Hello lovelies! This week’s Discover & Explore theme is “Forest,” and it has been so tough to choose a topic for this post! You see, even though we don’t technically live near a true forest, nature plays a big part in our activities on a daily basis. Most of the stories we tell are set in the deep dark woods. We do nature art, art in nature, and talk and read about forest animals (bears are the fan favorite at the moment). When it’s not 900 degrees outside, we love to explore wild areas and wooded trails. So, to say that I had tons of ideas for this post is an understatement. But as usual, I discovered that when I just CALM DOWN and tune in to the kiddos, they will lead me in the right direction.
A few mornings ago, I gave the twins some scrap foam, dowel rods, and wooden beads for poking and threading. And what do you think they came up with all on their own? A forest! They even asked me to find their forest animals for pretend play. Based on their interest in building their own forest, I decided to create a forest-themed invitation to play with loose parts.
I set up the invitation during nap time on our antique chest in the entryway, which is the same low place I used for our spider learning table. I kept it pretty simple and used things I already had on hand. First, I created some trees using thick sheets of patterned scrapbook paper and wooden clothespins. I freehanded the tree shapes and used hot glue to secure them in the slots of the pins. The trees were the most involved part of the whole invitation, and they took me about 15 minutes to create. I arranged them invitingly on a flat basket on one side of the table.
Next I placed a few carefully chosen loose parts in two small baskets. The twins request these colored floral marbles often (top photo below) and are really into patterning with them, so I included them in the setup. I also added some natural elements and figures that I hoped would encourage pretend play and/or storytelling in another basket (bottom photo). The peg people and wooden apples are from one of my favorite shops, Mama May i, and are colored with all-natural dyes.
Finally, for the main part of the table I set out a mirror to define the play area (I used circles of duct tape on the bottom make it less likely to slide off the table) and placed a heavy leather bowl (an Austin thrifting score) and lump of natural play dough (recipe from The Homemade Play Dough Recipe Book by Cathy James) on top. To suggest a possible way to use the loose parts, I placed a single tree in a small ball of dough on the mirror next to a path of colored stones leading to the bowl, where I placed one of our peg doll friends.
Once the twins woke up from their naps, they wasted no time diving right into the materials on the table, pajamas and all. True to the spirit of an open-ended invitation to play, even though I arranged the materials suggestively, they were free to explore and use them however they wanted.
Will enjoyed arranging the marbles into lines and shapes and spent lots of time commenting on their colors and grouping and regrouping them in different combinations.
Below, Sydney is carefully matching “mama and baby bears” of the same colors into a large “fabily” group. This was a collaborative effort between the two of them; you can see will in the background saying “Here’s the boo baby, Sistuh!”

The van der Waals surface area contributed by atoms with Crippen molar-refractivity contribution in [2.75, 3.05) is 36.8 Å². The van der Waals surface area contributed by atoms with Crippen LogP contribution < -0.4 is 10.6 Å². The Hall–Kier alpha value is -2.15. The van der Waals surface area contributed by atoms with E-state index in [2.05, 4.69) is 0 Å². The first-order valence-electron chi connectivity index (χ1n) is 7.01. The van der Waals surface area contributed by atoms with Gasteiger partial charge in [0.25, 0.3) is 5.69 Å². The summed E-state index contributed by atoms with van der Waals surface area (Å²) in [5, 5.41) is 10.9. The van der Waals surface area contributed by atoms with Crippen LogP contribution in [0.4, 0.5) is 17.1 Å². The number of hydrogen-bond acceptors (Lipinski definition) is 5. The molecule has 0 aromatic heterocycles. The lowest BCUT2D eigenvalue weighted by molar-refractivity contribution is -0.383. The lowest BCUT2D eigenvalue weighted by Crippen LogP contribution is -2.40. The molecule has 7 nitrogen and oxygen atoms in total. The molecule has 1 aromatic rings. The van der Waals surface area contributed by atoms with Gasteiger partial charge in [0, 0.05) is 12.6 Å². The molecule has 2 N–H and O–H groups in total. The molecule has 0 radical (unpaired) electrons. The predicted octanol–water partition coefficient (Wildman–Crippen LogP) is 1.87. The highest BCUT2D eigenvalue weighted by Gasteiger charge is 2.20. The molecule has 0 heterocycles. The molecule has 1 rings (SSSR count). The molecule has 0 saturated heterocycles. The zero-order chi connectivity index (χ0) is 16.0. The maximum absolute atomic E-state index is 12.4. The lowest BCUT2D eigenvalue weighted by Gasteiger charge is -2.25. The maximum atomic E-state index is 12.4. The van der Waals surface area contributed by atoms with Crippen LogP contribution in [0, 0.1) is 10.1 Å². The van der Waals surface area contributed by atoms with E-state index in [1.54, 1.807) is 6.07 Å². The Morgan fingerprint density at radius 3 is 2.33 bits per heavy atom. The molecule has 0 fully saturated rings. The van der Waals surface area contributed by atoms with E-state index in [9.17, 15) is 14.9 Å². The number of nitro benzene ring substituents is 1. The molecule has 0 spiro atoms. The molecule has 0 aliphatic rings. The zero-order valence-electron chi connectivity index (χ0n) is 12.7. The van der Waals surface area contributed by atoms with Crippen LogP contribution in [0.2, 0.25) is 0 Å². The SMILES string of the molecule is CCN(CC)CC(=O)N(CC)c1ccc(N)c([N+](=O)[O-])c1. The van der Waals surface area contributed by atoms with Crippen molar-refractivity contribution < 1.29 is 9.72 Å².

They also got the hang of planting new trees in the forest with the play dough pretty quickly- pretty soon they began placing them on top of the “mountain”, too!
Both kiddos enjoyed smushing the marbles down into the play dough, getting in some good fine motor work as well.
An amazing amount of pretending and storytelling happened while the twins played with this invitation. Both kiddos are becoming increasingly proficient at coming up with their own stories, typically mixtures of stories I tell them and events from real life, with sprinklings of their favorite characters from cartoons and books. On this occasion I sat quietly off to the side with a pen and paper and documented their little stories along with observations about their play to use when designing future play activities and invitations. For example, I saw that they are still very interested in colors- commenting on them, sorting, and patterning, so I will definitely keep color as an important element in the future. Both spent lots of time talking about family groups and Will is particularly interested in emotions (he kept talking about how the bears felt sad or scared or happy), so those are definite themes to explore further in our play as well.
The twins played with elements of this table from the moment they woke up from nap until dinner time (nearly three hours), and then again between dinner and bedtime. Will used one of the baskets to create a cozy bed of rainbow rocks for his beloved tarantula, complete with “friends” to keep him company and an apple if he gets hungry in the night.
The Homemade Play Dough Recipe Book
If you love play dough as much as we do, I highly recommend that you check out The Homemade Play Dough Recipe Book written by Cathy James of NurtureStore. It is a super creative e-book packed with amazing ideas regarding all things play dough, including:
- all the recipes you need for the activities in the book including non-cook and cooked play dough, gluten-free dough, salt dough, modeling dough, and real bread.
- ideas for 52 weeks of loose parts play, in a printable poster format
- a whole year of play dough activities, arranged seasonally. There’s an idea for every week of the year including sensory and imaginary play, storytelling, art ideas, small worlds, math activities, reading and writing ideas.
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